Gear Talks: Woodes

Subscribe to Mixdown Magazine


Gear Talks: Woodes

Woodes Kingdom Come

Woodes sits down with Mixdown to chat her recent move to LA, unconventional sources of inspiration and all things in between.

Ethereal alt-pop songstress Woodes has had an action packed several years. Having gained an ardent following in Australia and internationally with the release of her debut EP, she embarked on tours with renowned artists of the likes of Thelma Plum, Asgier, and Sylvan Esso, and showcased her talent at various festivals, including Splendour in the Grass, SXSW, and Beyond the Valley, all the while headlining her own tours.

Read all the latest product & music industry news here.

Following on from the 2020 release of Woodes’ debut album Crystal Ball, which received a stellar 4-star review from NME and reached #3 on the Australian Independent Album Charts, Woodes has re-emerged to showcase her delicate compositions and multi-disciplinary artistry with a brand new EP and its accompanying visuals – Kingdom Come. Out now on all good streaming platforms, to celebrate this release, Woodes sat down with Mixdown to chat her recent move to LA, unconventional sources of inspiration and all things in between.

Having recently relocated to LA, a city famed for being somewhat of a mecca as far as studio sessions and collaborative writing is concerned, I wonder whether you’ve found that you’ve been able to explore new realms and push boundaries creatively in ways that aren’t quite possible in Australia – or, have you found that you’re working in a largely similar way over there?

I’m between here and Melbourne for my music, feels nomadic but it’s been refreshing after being in Melbourne for a while, especially considering the last couple years with interrupted travel. I love the natural world of Australia, and the connection to my family and friends & I really love the connected ecosystem in LA. Felt like time to explore here, more in depth. It’s cool to see how much is happening here and it makes me feel limitless in the places my music can live in, and the projects I can be a part of.

This is my first time back here since I was working on Crystal Ball and when I was in LA that time it really was feeling like a second home. Ultimately my favourite thing in the world is collaborating on creating things and this city is full of people to work and create worlds with. Last year when I was creating Kingdom Come I was in Brisbane, working out of 4000 studios, and it was a special environment that felt like an LA/Sweden bubble in Australia. Everyone’s working and checking in on each other. You can make that momentum and feeling anywhere, really. 4000 Studios  is a very special place in Australia.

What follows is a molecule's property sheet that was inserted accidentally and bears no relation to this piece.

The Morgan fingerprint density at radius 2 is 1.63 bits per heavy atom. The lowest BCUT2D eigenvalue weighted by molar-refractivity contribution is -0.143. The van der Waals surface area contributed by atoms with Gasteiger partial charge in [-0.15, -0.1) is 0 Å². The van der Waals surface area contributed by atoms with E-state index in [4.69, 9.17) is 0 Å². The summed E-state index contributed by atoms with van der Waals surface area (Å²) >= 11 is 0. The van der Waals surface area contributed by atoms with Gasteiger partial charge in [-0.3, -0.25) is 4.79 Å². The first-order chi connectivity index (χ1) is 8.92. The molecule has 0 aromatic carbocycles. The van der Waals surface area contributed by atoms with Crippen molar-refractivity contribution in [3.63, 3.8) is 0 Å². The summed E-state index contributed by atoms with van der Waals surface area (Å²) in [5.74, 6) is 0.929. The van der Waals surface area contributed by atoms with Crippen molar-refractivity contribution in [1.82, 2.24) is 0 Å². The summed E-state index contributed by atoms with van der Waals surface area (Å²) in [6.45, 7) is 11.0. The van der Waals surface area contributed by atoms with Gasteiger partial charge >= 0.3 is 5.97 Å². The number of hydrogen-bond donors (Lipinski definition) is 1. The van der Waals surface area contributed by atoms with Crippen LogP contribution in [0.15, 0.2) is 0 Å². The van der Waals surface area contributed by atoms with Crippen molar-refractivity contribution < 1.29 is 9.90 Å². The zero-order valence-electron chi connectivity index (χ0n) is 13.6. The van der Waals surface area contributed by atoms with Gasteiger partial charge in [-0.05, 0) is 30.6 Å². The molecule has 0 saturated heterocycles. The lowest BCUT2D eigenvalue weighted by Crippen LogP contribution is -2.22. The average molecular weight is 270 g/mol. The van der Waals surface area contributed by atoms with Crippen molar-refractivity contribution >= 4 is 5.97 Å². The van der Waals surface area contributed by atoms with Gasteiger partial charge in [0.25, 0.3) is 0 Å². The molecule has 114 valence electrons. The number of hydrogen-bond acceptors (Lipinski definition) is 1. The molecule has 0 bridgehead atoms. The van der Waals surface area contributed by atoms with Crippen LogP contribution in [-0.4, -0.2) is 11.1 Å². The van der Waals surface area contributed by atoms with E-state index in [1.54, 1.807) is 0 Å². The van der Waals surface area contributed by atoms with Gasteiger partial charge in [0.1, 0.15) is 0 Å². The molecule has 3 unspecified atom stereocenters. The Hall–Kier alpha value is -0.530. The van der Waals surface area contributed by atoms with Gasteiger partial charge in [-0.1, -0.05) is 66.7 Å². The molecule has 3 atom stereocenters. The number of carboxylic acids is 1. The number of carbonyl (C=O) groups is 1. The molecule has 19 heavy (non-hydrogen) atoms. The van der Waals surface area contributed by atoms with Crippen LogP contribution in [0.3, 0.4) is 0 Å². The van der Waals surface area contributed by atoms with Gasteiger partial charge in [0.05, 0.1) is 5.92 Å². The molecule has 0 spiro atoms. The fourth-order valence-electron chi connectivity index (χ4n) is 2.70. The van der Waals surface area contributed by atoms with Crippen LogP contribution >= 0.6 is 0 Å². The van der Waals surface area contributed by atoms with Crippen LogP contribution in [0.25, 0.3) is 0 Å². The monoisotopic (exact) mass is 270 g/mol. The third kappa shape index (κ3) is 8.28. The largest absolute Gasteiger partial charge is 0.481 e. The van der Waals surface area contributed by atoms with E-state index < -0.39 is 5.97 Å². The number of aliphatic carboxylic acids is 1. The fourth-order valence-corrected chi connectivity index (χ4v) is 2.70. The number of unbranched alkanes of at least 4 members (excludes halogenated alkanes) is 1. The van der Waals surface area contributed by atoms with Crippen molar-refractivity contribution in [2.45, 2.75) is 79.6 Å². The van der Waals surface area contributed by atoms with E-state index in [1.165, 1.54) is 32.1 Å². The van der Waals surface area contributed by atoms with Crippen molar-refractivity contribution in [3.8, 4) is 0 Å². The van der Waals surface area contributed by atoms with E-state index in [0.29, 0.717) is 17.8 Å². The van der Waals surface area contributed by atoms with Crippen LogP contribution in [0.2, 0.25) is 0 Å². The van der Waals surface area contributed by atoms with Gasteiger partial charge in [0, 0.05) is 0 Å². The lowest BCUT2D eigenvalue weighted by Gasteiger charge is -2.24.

As far as writing goes, have you made a conscious decision to expand your sound between your earlier releases and the new EP? What kind of sonic palette were you working with when you began writing and recording the body of work?

For Kingdom Come I was processing a lot of personal stuff (breakups, moving interstate, finding my feet, finding a spark creatively) and I wanted to just let it unfold organically, without putting too many production ideas on it or overworking it. I wanted to create songs that could be sung around a campfire.

Originally I pulled these arrangements back to being campfire songs with Dustin Tebbutt, and then we had fire bans in Australia… so we couldn’t film the arrangements in that environment… so we took them to the meadows in the mountains and sang to the flowers. This EP has trumpets, brass, some strings & choral stuff. You ultimately always hope to be evolving but I always am circling around anthemic indie pop.

Tell me about your songwriting process – Is it a collaborative affair, do you tend to tinker alone and then present to the producers and engineers you’re working with, or is it a combination of both? 

For this I was working with Danny Harley. We’ve been friends for years and most of these songs started with independent tinkering in the studio. He’d be creating a percussive loop of textures and I’d be singing and mumbling, or sitting at the piano. I like making things in his studio because you don’t really need to talk through every step, we know when we’ve found it. I think our shared influences mean that we are starting with a common ground, which makes the process feel quite effortless.

One of the songs is called ‘The Girl’ and the process was pretty unique. A friend of ours brought in this old Casio synth to his studio kinda like “hey you guys should try this thing” and Danny played one note on it, and we stopped what we were doing and began an entirely new track. He built up this ambience and started adding live drums with the door open, so the sounds were bleeding out into the hall. I sat in the studio next door cross legged and cried and wrote notes on my phone.